Both Super Mario 64 and Super Mario Sunshine share the distinction of being the sole vanguard Mario titles, and the only 3d platformers, on their respective consoles. Super Mario Galaxy is the first to get a direct sequel on its own console. In this new game, Nintendo seeks to replicate and expand on the experience of the first. Galaxy was well known for its beautiful music, stunning graphics, and somber plot.
Originally, the company had intended for this to be a ‘1.5’ version of the original. It would use the same engine and just have expanded levels and content. Instead, they decided to reuse only the basic premise and mechanics but to redesign the game from the ground up.
A Galaxy of Music
The first game was noted for the incredibly high production value of its soundtrack. Rather than catchy synth, this game also receives the play of a full symphony orchestra. Koji Kondo and his staff added 10 more instruments to the orchestra this time than for the last game. Rather than creating a more grand collection of pieces, this served to create a series of iconic songs that add an incredible amount of depth and fun to each stage.
Excellent music has been a staple of Mario games since the very first ones over two decades ago. This game furthers that tradition. Rather than simply writing setting-appropriate songs, like a Middle Eastern themed piece for a desert stage, the composers take it a step further by virtually choreographing the game to the music. That’s easy when talking about film– every frame is tightly controlled by the director and editor. In video games, where the action is often directly controlled by the player, this is an amazing feat.
The players in many stages bounce forward almost in unison with the music. They are prodded on as much by the joy of leaping into the air and by the colorful surroundings as they are by the beautiful music that accompanies them.
An Alternate Story (Spoilers)
While this game is a sequel to the original, the story does not follow the previous game. Rather, this game takes place in an alternate universe, where the events of the first game never happened and vice versa. It isn’t unusual for this type of irony to occur in modern serial media. It isn’t uncommon in Japanese storytelling, it isn’t even uncommon within Mario games themselves. What is interesting, is that the supporting characters, locales, and some of the same antagonists and situations are recycled or repositioned within this story to convey a different tale.
The first game told the somber tale of Rosalina, a mysterious figure who was orphaned to the stars but who forged a new family with her small star-shaped Lumas. When it came time to finally undo Bowser’s plans, those same creatures sacrificed themselves to save their “mama” and to assist Mario in rescuing Princess Peach. It was a remarkably sad end to a Mario game, one that helped set this game aside from its lofty bretheren. It took shades of The Little Prince and told a story of loneliness, the vastness of the universe, and of the purity of love and friendship.
In this game, Rosalina is a distant figure who plays only a limited role in the events that unfold. In one of the game’s possible end sequences, Rosalina is sitting in her library, a location in the previous game, in which she is bade by her Lumas to tell them the story of how Mario and Luigi stopped Bowser. She recounts for them the tale, and adds a part that hadn’t happened yet. This unlocks a new area in the game. It is an interesting use of story and exposition to reveal otherwise hidden aspects of a game.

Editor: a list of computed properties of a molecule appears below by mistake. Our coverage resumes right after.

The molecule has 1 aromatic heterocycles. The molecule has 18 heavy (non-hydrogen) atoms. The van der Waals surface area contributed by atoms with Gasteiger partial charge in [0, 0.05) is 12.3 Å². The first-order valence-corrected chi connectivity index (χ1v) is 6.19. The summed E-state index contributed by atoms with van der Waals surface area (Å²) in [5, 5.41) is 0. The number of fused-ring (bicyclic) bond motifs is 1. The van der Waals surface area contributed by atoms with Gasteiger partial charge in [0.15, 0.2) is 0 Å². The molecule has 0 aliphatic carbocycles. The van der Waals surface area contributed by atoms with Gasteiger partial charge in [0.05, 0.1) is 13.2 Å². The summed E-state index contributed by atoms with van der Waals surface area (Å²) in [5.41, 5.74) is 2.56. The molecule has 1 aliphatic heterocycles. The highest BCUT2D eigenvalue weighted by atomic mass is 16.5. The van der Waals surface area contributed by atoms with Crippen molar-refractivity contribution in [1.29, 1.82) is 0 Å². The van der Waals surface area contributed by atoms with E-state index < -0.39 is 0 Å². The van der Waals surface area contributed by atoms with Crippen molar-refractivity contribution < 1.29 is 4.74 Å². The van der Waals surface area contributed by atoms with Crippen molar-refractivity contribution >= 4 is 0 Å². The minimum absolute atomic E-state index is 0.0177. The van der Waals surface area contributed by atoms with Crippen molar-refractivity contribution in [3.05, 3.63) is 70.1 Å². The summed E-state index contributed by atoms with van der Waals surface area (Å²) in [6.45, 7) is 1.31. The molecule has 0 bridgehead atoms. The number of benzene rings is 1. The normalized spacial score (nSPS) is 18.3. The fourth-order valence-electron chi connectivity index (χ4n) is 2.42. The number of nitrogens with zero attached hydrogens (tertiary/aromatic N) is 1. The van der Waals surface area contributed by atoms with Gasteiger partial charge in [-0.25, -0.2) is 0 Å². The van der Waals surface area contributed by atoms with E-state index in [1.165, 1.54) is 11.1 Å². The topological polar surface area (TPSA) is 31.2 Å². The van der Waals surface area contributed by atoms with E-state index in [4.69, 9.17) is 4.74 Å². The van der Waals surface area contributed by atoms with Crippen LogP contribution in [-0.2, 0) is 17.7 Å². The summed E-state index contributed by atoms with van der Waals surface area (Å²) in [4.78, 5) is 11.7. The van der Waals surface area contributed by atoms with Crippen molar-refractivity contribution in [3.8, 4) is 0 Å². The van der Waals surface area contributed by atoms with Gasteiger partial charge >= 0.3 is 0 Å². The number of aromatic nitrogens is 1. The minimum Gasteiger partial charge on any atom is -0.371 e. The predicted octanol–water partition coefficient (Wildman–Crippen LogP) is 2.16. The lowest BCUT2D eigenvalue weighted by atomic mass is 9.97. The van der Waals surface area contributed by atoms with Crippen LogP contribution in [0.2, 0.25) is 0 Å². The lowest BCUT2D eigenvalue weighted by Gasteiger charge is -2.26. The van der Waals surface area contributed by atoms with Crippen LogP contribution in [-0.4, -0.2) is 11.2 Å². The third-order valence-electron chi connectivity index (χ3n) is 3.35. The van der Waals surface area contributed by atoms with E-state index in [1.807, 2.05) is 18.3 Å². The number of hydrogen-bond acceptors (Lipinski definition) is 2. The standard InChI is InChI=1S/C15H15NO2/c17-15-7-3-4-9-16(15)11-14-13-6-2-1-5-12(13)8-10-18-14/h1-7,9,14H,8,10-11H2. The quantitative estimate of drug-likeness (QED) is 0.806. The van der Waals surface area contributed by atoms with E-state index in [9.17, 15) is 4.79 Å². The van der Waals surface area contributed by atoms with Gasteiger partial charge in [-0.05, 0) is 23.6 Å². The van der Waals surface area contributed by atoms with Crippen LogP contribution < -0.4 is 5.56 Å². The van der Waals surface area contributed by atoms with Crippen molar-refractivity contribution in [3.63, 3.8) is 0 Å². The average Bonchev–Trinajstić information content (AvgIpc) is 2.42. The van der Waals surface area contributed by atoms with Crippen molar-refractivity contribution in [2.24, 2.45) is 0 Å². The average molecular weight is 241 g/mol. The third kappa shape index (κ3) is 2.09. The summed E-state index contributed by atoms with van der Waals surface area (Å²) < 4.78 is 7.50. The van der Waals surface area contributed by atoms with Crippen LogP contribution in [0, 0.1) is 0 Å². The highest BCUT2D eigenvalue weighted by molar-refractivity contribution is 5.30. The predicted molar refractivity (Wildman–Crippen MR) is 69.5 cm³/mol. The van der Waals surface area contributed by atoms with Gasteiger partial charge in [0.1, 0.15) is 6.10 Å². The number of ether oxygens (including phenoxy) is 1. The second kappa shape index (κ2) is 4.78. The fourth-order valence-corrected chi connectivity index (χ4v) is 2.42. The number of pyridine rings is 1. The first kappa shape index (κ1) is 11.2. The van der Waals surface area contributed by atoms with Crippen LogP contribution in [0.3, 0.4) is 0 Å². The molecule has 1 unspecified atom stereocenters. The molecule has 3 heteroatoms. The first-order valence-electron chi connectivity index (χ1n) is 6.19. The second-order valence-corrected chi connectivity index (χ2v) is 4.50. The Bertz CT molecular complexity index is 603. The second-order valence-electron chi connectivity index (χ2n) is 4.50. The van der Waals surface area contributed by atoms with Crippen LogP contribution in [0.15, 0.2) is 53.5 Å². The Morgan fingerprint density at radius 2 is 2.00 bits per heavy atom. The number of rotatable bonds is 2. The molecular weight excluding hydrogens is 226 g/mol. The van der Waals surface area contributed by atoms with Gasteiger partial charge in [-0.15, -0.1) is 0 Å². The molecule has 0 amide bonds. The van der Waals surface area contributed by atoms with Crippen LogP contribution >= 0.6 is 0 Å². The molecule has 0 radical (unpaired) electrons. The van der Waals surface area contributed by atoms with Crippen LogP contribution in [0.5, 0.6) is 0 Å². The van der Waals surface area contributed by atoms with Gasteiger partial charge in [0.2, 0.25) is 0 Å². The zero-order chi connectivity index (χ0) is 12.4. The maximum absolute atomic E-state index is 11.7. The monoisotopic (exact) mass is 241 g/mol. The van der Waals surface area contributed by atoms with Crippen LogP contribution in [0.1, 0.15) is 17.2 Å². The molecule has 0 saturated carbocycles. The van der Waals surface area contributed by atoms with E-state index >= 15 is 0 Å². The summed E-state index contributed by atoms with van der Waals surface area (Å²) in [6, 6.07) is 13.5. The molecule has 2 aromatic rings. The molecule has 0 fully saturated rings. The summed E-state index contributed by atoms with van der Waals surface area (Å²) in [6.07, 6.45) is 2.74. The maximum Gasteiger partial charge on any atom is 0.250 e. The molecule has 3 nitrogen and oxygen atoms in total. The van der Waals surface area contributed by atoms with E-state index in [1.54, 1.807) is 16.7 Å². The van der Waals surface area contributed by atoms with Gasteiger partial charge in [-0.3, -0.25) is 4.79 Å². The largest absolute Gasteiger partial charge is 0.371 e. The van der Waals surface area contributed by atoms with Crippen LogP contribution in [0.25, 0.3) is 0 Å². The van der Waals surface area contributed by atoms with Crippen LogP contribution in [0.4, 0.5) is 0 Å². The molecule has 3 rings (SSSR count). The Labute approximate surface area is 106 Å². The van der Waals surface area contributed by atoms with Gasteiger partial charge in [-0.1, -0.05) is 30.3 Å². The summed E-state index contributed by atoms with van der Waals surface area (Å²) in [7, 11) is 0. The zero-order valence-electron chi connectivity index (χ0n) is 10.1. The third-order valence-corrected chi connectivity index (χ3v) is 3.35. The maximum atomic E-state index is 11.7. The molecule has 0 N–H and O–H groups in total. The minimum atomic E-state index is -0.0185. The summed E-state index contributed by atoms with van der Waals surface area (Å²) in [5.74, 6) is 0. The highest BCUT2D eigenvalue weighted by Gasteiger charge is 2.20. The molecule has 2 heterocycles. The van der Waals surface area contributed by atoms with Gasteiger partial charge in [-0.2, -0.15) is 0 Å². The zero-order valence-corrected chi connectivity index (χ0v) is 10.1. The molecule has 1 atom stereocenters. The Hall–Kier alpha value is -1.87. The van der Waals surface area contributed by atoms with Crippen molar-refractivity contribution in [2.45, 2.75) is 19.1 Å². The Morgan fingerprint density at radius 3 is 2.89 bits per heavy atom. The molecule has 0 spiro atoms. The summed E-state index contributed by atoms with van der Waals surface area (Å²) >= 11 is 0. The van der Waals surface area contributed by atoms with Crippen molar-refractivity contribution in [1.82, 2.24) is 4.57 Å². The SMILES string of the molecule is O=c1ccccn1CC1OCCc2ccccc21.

Game Play at its Finest
This game is about Mario. It is about his quest to stop Bowser and rescue Peach, a situation not alien to these characters. This makes way for some of the game’s focus to change. While the first Galaxy was so different from its predecessors that it stands apart as a wonder of game play mechanics, the sequel takes this to another level.
This game features some of the most purely fun, challenging, and inventive bits of platform gaming that has ever been attempted. Each level is perfectly proportioned for difficulty, use of available devices and skills, and for the opportunity for secrets, puzzles, and humor to interweave the environments.
The world of this game comes alive in a monumentally superior to others. Certain actions trigger explosions, prop movements, or music changes that make the world more interactive than simply a platform filled with enemy non-playable characters for you to squish. For example, when Yoshi is injured in Super Mario World or New Super Mario Bros. Wii, he simply shrieks and bolts. In this game, both Mario and Yoshi yelp and tumble to the ground. Yoshi stands up, shakes himself off, and starts running around panicked. He isn’t difficult to catch and remount, but at first his reaction is so comical that I personally found it difficult to catch him just from laughing.
This game has arguably the most finessed design I’ve ever had the pleasure to play. It is exquisitely polished, with supremely high production values, an amazing experience, and a subtle, clever and often humorous story. Whether you are denying Bowser a slice of his big delicious cake, chasing around a scared Yoshi, or saving a Luma, you’re always having fun.
For four years now, this website has been dedicated to bringing out the hidden stories and art in the games we review. Here is a game that makes that both easy and difficult at once. This game has the peanut butter and jelly sandwich of plots– basic, easy, fun, but not complicated or intriguing in the slightest. It also has some of the most simple fun that anything has provided us thus far.